January 18th, 2002, 04:22 PM
NT 4.0 Passwords?
I'm a sysadmin at a school in switzerland.
Now, my problem is: one of the students has probably got Administrator-rights on the system. We are running NT 4.0 with SP 5 installed.
The student has been excluded from the PC-room. I'm only wondering how could he get my password? He probably got a copy of the SAM._ database, but how?
I need this info to avoid further penetrations.
Could you help me please?
January 18th, 2002, 04:37 PM
You say a student 'probably' obtained Admin rights, why do you think this? ie: what made you assume that they has Admin rights?
You say your running NT with Service pack 5, why not Service pack 6a and also what patch's have been applied to these machines (if any)? <-- note this is a big opportunity for problems if not completed.
If the machines bios isn't secured (and / or the 1st boot device is floppy) then access would have been easy, booting a linux floppy with NTFS utils would allow them to reset the Admin password or to copy the SAM for later use.
Please provide more info and I'm sure we'll help.
January 18th, 2002, 05:21 PM
I suggest ..in addition to what has been sugested already that you reset ALL passwords on the machine. He could have used the erd for the machine and reset it to a prior password..then put it a backdoor admin account and changed it back. Or he could have run lophtcrack on the sam on the erd. He could also have used one of these tools here:
go thru all users accounts and reset the passwords. Then install some form of boot protection and prevent physical access.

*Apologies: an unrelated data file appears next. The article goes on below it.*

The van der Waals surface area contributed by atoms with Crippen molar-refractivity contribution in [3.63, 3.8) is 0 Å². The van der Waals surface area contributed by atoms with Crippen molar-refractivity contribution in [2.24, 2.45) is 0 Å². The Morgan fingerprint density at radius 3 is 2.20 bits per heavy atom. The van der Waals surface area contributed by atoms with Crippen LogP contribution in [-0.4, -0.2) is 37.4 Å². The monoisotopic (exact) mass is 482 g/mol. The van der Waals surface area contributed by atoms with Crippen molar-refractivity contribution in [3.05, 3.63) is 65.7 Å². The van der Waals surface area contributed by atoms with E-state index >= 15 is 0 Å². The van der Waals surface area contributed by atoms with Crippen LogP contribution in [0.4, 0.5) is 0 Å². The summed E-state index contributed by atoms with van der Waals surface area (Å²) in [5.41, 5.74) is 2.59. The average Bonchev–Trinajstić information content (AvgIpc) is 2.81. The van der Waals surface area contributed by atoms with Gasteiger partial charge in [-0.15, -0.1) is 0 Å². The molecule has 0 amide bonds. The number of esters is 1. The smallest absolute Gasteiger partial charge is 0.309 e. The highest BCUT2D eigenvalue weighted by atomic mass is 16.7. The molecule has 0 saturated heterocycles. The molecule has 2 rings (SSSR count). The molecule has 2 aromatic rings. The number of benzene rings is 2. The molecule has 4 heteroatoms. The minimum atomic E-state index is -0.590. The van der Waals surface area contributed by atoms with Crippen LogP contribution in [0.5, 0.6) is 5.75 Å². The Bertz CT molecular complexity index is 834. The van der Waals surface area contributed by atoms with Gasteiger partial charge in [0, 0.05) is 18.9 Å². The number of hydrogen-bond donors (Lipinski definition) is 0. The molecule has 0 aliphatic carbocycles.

January 18th, 2002, 05:33 PM
A man on a mission?
You need a plan, man!
You need an emergency response plan that you practice and know. There are all SORTS of things you should have done immediately when you realized there may have been a problem. First of all, all passwords should be changed WEEKLY, and be alphnumeric+symbols and @ LEAST 8 characters long, PERIOD. This is VERY important. You should also have your admin computers physically secure and on a separate vlan than curriculum computers, so even if a password were obtained, an offender would have to also circumvent physical security restraints in order to get on a computer he could use the password to log on to.
Find out ALL accounts that may have been accessing or 'probing' your computer within the hour you suspect the student got it, and if he was @ school during the time, what class was he in? There should be no fear of remote attack, really, though, because your districts firewall should block out incoming traffic with a double firewall, and have all public servers on the public backbone.
(My teacher is yelling @ me so I got's to go for now, hope this helped somewhat).
January 18th, 2002, 05:39 PM
already mentioned above by others:
- He could have taken the SAM from the NT repair directory where NT stores a copy of the SAM or from some ERD disk and run a password 'auditing tool' legal talk for 'cracker tool' on your SAM.
- With a linux boot disk and NTFS tools (allowing to read the partitions, inclusif the ones that are normally protected by NT with a regular boot) he could easily gain access to your SAM's.
Change passwords weekly is not easy to implement, the risk that users choos e nearly the same pwd every week reduces your security. It's better to change passwords every month and require that it's entirly different. You need to consider both security and user friendly issues when you consider to do something about it. So definitly go for a (realistic) plan.
January 18th, 2002, 06:10 PM
What that student did was this.
Used a small program on his computer called 'abaddon'. (or similar) Once an administrator logged on to his computer; the 'user' was immediately given admin rights.
As long as he keeps running this program; AND you login to his computer as admin.......he will always get admin rights.